Saturday, April 24, 2010

Decisions, decisions, and peace

Sometimes having too many options, too many
decisions to make can be a bad thing. How many
surfers have large quivers with a healthy variety
of surfboards, shapes, and sizes? I know I'm guilty for sure.
I've got almost every kind of board imaginable from a 5'8"
retro fish to a 10'10" SUP with just about everything in between.
I own longboards, shortboards, guns, eggs, single fins, twin fins,
tri fins, and a quad. Got all my bases covered I guess, but
sometimes all it does is confuse me. Sometimes I wish
I didn't have so many choices, so many decisions to make.
It sure was easier when all I had to do was grab my only board
go surf.

Life can seem a lot like picking out a board to ride. To
many choices can lead to too much stress. Narrowing
down the array of options can be a relief, can provide peace.
Recently I've had to make some decisions, I found myself
thinking about and exploring all the options
available. Like many, I asked others for their advice. I heard
lots of ideas, lots of opinions, lots of choices. It
became almost overwhelming. After a bit of time, some meditation
and thought I reached my own decision. I decided what I would
do, which board I'd ride as it were. No more second guessing.
Odd how peaceful it can become when you make a decision, pick
the board you'll ride.

Make your own decision. One that is right for
you. You can second guess forever, wonder if you've chosen the
right path, the right board, or you can mindfully
and thoughtfully pick one, have confidence in it and enjoy
your session. It's your choice.

Tuesday, April 13, 2010


In surfing and in life it's really how you look at
things that matters. What filters do you use that
influence what you see or what you hear. How do
your filters impact the quality of your life, your
relationships, and how you communicate with others?

I listened as a surfer I know talked about a recent
session. "It was good and not at all crowded"
Another surfer who was surfing at the same spot and
at the same time told me "it wasn't really that great, the
wind was blowing hard and it held you up making it tough
to make the drop". Yet another told me "the ramps on the
inside lefts were great for launching airs. I had a blast!"
Three surfers all seeing things from their own unique
perspective, judging the same wave in very different ways.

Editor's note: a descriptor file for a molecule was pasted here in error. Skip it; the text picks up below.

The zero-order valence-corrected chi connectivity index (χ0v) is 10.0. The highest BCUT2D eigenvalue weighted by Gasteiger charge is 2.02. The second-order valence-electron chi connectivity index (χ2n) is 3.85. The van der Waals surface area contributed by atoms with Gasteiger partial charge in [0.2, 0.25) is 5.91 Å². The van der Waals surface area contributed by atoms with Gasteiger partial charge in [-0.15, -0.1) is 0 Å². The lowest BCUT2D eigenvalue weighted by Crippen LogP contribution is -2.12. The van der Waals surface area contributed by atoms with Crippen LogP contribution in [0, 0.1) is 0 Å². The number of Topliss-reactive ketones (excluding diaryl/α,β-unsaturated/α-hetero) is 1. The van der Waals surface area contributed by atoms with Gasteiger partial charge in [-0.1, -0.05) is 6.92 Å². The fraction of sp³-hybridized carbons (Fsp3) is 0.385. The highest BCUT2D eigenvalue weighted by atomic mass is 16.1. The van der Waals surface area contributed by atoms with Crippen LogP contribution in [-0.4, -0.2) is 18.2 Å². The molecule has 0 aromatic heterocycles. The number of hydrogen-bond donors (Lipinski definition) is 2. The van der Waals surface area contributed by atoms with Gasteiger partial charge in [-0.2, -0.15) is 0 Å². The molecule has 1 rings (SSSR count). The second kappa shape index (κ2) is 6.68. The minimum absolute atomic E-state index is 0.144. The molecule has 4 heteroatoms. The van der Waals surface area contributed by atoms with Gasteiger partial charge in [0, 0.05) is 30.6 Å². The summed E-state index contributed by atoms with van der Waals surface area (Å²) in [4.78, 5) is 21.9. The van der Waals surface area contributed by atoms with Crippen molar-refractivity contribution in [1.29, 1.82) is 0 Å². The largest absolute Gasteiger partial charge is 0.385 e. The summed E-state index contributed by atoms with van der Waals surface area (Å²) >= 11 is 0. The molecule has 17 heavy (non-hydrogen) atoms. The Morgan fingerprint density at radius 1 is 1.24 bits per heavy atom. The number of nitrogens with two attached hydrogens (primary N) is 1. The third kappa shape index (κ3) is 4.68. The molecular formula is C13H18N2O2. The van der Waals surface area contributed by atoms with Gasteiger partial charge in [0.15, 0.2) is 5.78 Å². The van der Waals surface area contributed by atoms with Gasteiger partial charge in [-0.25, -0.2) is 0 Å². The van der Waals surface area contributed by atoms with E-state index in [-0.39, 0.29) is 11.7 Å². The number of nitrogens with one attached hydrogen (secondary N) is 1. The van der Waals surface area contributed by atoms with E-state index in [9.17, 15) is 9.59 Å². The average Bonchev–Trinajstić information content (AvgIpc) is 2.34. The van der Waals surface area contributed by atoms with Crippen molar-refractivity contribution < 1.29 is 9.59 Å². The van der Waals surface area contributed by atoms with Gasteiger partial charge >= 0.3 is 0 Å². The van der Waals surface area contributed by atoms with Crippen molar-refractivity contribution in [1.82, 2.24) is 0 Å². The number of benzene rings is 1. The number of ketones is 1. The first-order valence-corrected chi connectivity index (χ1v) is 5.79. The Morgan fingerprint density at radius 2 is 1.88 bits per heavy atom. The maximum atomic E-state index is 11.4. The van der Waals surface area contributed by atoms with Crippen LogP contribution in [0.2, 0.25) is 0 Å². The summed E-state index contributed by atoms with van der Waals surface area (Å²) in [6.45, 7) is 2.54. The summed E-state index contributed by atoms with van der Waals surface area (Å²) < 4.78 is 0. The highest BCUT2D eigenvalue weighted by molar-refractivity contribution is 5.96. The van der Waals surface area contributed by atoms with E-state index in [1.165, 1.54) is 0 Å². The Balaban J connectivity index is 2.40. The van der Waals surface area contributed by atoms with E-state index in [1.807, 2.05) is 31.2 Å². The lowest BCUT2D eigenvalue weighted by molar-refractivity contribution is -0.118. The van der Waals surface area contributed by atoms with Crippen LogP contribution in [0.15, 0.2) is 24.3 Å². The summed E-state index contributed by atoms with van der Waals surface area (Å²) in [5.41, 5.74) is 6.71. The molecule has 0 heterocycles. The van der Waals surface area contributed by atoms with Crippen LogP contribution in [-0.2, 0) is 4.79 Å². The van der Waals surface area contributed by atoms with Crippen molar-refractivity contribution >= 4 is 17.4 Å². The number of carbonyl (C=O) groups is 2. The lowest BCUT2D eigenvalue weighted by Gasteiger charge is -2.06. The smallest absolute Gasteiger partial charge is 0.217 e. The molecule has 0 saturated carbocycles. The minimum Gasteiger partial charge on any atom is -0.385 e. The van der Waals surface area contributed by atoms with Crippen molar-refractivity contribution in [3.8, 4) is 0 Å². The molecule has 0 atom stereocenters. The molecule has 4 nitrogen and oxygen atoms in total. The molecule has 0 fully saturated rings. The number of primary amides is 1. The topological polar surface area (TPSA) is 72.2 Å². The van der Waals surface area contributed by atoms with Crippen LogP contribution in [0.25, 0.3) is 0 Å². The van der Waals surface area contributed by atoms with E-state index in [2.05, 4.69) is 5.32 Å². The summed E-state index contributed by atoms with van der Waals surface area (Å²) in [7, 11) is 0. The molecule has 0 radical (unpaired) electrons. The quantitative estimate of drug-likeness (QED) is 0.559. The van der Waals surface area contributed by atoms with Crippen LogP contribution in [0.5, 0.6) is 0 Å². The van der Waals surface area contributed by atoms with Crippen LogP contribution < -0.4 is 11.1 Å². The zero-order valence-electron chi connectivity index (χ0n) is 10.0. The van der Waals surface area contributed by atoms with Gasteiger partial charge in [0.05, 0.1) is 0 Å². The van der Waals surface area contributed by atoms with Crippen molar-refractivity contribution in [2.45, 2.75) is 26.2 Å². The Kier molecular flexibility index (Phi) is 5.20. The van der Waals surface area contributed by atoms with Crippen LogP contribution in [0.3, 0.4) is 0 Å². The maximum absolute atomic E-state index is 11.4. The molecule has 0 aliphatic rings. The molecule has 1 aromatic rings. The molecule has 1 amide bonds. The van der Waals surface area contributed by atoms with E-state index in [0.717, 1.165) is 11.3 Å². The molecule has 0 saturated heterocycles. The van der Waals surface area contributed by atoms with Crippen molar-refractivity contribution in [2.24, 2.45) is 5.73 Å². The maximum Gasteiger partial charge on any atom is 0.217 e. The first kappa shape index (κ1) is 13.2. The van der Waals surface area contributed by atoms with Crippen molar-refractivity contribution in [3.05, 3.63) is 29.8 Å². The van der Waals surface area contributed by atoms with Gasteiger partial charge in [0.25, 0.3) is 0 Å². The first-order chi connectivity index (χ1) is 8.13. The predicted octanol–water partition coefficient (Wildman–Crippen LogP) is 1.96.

I hear similar things in my office. Just tonight I worked
with a couple whose big issue revolved around one partner
hearing something through their own filter. What they heard
and ultimately reacted to was not at all what their partner
actually meant or said. They never even thought that
they could have been filtering the message through their
own perspective and not actually hearing what was said
or what was meant.

Do your filters get you in trouble? Confuse the messages?
Dictate your reactions? Try to understand and listen to what
is actually being said not what you think was said or what you
think it meant. Slow down before you react. The same surf,
the same time, 3 different perspectives. Probably happens in your
life alot.

Saturday, April 3, 2010

Lost in Whitewater

Wow, it's been a while since my last update.
Sort of like someone wiping out on a big wave, a Tres
Palms, Mavericks, or Waimea Bay type big wave, and
disappearing in the white water before suddenly popping up.
I've popped back up!

Not quite sure what held me under for so long. I barely even
remember wiping out at all. Guess we all get lost at times.
It's easy to lose our focus, or get too involved in some things without
remembering how important other things are. Maybe that's
it, I lost some focus. I got busy in the office, found myself
focusing on the trivialities on each day, dealing
with what might seem the more important events in one's life, or
maybe it was the joy of surfing in the warm waters of Puerto Rico.
Be that as it may, I got lost or should I say sidetracked. We all do.
The important thing it to pop back up! As long as we pop back up
out of the whitewater after a wipeout we're fine. Even long hold
downs have lessons to teach.